By Dan Balz
Washington Post Staff Writer
Thursday, October 19, 2006
Former president Bill Clinton said yesterday that the governing Republican majority has abandoned the common good in favor of ideologically driven politics that demonize its opponents, has forced ordinary Americans to fend for themselves and has too often left the United States isolated internationally.
Speaking three weeks before the midterm elections, Clinton used a lengthy speech looking back at his own administration to offer sharp contrasts between the approach of Democrats in the 1990s and that of Republicans since President Bush took office more than five years ago.
"They believe the country is best served by the maximum concentration of wealth and power in the hands of the right people," he told a mostly student audience at Georgetown University. "Right in both senses."
Clinton went on to say that while Democrats "believe in mutual responsibility, they believe that in large measure people make or break their own lives and you're on your own." He continued: "We believe in striving, at least, to cooperate with others because we think there are very few problems in the world we can solve on our own. They favor unilateralism whenever possible and cooperation when it's unavoidable."
Clinton was critical of various Bush administration policies. Noting that there are no easy solutions, he said the administration has undermined its efforts to stop North Korea and Iran from developing nuclear weapons by seeking funds for two new nuclear weapons for the U.S. arsenal.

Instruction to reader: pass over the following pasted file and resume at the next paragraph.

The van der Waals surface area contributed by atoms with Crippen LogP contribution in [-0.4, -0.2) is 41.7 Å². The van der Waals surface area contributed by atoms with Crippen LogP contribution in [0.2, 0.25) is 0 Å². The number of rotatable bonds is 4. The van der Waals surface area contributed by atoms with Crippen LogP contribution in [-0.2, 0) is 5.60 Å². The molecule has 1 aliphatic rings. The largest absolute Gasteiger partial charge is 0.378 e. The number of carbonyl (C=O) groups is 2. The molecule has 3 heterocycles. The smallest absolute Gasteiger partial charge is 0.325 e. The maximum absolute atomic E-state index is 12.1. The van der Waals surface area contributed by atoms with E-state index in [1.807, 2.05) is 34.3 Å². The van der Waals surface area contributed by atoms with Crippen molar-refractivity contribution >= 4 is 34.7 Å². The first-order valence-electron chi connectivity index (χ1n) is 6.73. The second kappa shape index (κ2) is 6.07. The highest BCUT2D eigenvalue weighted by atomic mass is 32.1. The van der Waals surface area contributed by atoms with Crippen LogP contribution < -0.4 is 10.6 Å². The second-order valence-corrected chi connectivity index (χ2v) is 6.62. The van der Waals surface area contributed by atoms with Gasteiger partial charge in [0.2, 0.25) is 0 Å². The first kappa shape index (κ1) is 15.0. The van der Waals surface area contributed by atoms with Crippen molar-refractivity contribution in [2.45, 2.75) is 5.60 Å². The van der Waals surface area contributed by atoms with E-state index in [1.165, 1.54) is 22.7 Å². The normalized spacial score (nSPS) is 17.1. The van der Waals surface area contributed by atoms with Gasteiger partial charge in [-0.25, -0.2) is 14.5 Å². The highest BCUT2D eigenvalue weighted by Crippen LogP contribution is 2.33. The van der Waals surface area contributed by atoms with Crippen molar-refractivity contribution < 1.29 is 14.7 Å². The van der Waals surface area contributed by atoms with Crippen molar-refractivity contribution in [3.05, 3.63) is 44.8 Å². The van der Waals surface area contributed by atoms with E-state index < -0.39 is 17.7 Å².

The pretext for yesterday's address was to reprise a series of speeches Clinton gave at Georgetown 15 years ago as he was launching his first campaign for the White House. Those speeches set out Clinton's centrist New Democrat philosophy with what he then called a "New Covenant" of opportunity, responsibility and community. That framed the campaign message he used to win the White House in 1992 and the blueprint he used through much of his presidency.
Speaking at a conference sponsored by the Center for American Progress, a liberal think tank that has become home to many of his former aides and advisers, Clinton also decried the state of political discourse, arguing that it has become far more rancorous and destructive than when he ran a decade ago.
"It's not that we want a bland, mushy, meaningless politics," he said. "We like our debates. . . . We understand that campaigns will be heated and only one side can win. But we want it to be connected somehow to the real lives of real people, to the aspirations of ordinary Americans, to the future of our children and grandchildren."
Clinton tried to square his sharp criticism of Republicans with his call for a different tone in political debate by stressing that there is a difference between engaging in debates about issues and philosophies and launching personal attacks.
"I long for the day when we will return to a debate that is not about who's a good person and who's a slug, not about who represents the religious truth and who is basically running for office on his or her way to hell," he said. "I long for the day when Republicans and Democrats will sit around and have these raucous, exciting arguments and actually love learning from one another and we create the common good out of the dynamic center."
Tracey Schmitt, a spokeswoman for the Republican National Committee, responded by saying: "It's not surprising to hear these attacks from a man widely recognized for repeatedly playing the blame game to cover his own mistakes.''